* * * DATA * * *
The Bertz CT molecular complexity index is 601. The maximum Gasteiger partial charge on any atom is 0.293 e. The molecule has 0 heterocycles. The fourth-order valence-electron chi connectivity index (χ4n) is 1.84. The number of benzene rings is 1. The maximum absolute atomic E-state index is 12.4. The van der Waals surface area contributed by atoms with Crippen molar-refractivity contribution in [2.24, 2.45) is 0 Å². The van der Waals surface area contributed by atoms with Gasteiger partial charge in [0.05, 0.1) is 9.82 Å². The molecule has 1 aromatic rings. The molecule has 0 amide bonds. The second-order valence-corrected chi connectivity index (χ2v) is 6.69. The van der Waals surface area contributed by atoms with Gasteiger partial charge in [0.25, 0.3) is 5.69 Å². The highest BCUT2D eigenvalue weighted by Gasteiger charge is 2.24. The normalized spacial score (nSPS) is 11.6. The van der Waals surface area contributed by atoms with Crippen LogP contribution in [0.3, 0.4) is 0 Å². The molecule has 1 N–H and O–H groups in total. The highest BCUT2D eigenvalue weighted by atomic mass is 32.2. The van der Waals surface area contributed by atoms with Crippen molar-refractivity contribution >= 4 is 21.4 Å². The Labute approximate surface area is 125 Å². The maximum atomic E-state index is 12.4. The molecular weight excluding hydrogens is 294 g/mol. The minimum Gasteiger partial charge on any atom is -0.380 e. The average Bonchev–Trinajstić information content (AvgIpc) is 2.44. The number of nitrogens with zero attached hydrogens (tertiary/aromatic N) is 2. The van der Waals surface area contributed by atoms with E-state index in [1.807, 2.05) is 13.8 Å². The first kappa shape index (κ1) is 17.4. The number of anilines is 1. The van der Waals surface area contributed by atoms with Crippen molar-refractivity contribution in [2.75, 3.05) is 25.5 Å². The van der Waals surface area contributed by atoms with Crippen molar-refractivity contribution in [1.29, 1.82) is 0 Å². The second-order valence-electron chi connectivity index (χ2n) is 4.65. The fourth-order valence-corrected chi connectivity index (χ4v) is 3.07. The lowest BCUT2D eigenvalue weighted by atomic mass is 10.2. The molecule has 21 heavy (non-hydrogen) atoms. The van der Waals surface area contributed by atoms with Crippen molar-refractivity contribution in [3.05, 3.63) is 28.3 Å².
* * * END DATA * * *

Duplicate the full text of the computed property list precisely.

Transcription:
The Bertz CT molecular complexity index is 601. The maximum Gasteiger partial charge on any atom is 0.293 e. The molecule has 0 heterocycles. The fourth-order valence-electron chi connectivity index (χ4n) is 1.84. The number of benzene rings is 1. The maximum absolute atomic E-state index is 12.4. The van der Waals surface area contributed by atoms with Crippen molar-refractivity contribution in [2.24, 2.45) is 0 Å². The van der Waals surface area contributed by atoms with Gasteiger partial charge in [0.05, 0.1) is 9.82 Å². The molecule has 1 aromatic rings. The molecule has 0 amide bonds. The second-order valence-corrected chi connectivity index (χ2v) is 6.69. The van der Waals surface area contributed by atoms with Gasteiger partial charge in [0.25, 0.3) is 5.69 Å². The highest BCUT2D eigenvalue weighted by Gasteiger charge is 2.24. The normalized spacial score (nSPS) is 11.6. The van der Waals surface area contributed by atoms with Crippen LogP contribution in [0.3, 0.4) is 0 Å². The molecule has 1 N–H and O–H groups in total. The highest BCUT2D eigenvalue weighted by atomic mass is 32.2. The van der Waals surface area contributed by atoms with Crippen molar-refractivity contribution >= 4 is 21.4 Å². The Labute approximate surface area is 125 Å². The maximum atomic E-state index is 12.4. The molecular weight excluding hydrogens is 294 g/mol. The minimum Gasteiger partial charge on any atom is -0.380 e. The average Bonchev–Trinajstić information content (AvgIpc) is 2.44. The number of nitrogens with zero attached hydrogens (tertiary/aromatic N) is 2. The van der Waals surface area contributed by atoms with E-state index in [1.807, 2.05) is 13.8 Å². The first kappa shape index (κ1) is 17.4. The number of anilines is 1. The van der Waals surface area contributed by atoms with Crippen molar-refractivity contribution in [2.75, 3.05) is 25.5 Å². The van der Waals surface area contributed by atoms with Crippen molar-refractivity contribution in [1.29, 1.82) is 0 Å². The second-order valence-electron chi connectivity index (χ2n) is 4.65. The fourth-order valence-corrected chi connectivity index (χ4v) is 3.07. The lowest BCUT2D eigenvalue weighted by atomic mass is 10.2. The molecule has 21 heavy (non-hydrogen) atoms. The van der Waals surface area contributed by atoms with Crippen molar-refractivity contribution in [3.05, 3.63) is 28.3 Å².